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Emerson Lake & Palmer - Emerson Lake & Palmer CD (album) cover

EMERSON LAKE & PALMER

Emerson Lake & Palmer

 

Symphonic Prog

4.23 | 1345 ratings

From Progarchives.com, the ultimate progressive rock music website

1800iareyay
Prog Reviewer
5 stars ELP's debut is, for many, their best and it stands as one fo the finest debuts in prog. Prog rock's first supergroup wasted no time placing themselves at the top of the burgeoning heap, and they would go on to become more popular that Genesis and Yes in the early years. The members brought with them mastery of their respective instruments and would make some defining records. Keith Emerson is the only man who could ever outplay Rick Wakeman. Lake brings his wonderful voice as his incredible bass skill, as well as high competence with a guitar. The stand out, however, is Carl Palmer, who plays the most technical drumming that had ever been heard at that point.

"The Barbarian" opens the album with heavy bass and organ from Lake and Emerson before mellowing out for a bit with piano, then coming back fiercer than ever. It's one of the more enjoyable ELP instrumentals, and it sets teh stage for the high musicianship of the album, especially Carl. "Take a Pebble" features Keith messing with the strings of a piano before playing liek a normal person (if you can call his phenomenal skill "normal"). Lake's voice is incredible, as is his bass. Emerson has some great improv in this song. "Knife Edge" is the best song of the album, and it obliterates the tranquility of the last song with crushing heaviness clearly influenced by Lake's stint with Mr. Fripp. This song is really the best glance into what ELP would sound like on the next few albums. Songs like this show how well these guys could gel, and it's a shame that so many of their arrangements serve only one member at a time.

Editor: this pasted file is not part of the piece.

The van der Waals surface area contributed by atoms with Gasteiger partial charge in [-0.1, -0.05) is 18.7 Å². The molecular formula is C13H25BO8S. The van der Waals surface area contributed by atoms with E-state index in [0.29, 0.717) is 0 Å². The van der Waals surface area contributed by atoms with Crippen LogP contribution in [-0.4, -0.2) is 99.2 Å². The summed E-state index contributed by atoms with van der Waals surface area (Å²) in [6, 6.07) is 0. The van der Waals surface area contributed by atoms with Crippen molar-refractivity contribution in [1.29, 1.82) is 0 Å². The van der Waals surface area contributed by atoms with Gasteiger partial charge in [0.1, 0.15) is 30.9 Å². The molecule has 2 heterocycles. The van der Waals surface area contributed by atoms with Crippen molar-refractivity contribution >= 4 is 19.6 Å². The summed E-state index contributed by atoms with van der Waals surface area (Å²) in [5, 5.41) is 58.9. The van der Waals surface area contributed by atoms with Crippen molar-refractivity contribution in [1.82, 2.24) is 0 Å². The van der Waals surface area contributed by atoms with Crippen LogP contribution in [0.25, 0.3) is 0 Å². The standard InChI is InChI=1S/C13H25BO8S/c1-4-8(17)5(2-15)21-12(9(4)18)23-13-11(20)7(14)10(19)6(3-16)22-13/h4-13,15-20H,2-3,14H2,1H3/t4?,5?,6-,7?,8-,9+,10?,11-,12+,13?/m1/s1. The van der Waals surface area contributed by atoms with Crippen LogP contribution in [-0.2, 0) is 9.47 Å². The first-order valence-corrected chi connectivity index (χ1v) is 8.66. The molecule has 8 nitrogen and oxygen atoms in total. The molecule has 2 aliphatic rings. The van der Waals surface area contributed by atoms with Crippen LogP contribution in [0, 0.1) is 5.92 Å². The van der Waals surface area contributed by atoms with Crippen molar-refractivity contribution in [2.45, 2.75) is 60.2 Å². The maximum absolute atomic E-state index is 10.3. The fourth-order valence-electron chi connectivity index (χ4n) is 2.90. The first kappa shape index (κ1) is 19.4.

For example, "The Three Fates" lets Keith show off and "Tank" is Carl's drum solo. They are both very good, especially Tank, but it kills the togetherness by having essentailly two solos back to back. "Lucky Man" is the pop tune for the album. It's the only ELP pop tune I enjoy; later ballads would lack energy or even decent lyrics.

Overall, this is ELP at their rawest. They act like aband, not three separate stars. The next three albums would show ELP conquering the progressive world, until ego and greed got the best of them and they released failure after dismal failure. This remains the only ELP album without filler, and prog fans must have it.

Grade: A-

1800iareyay | 5/5 |

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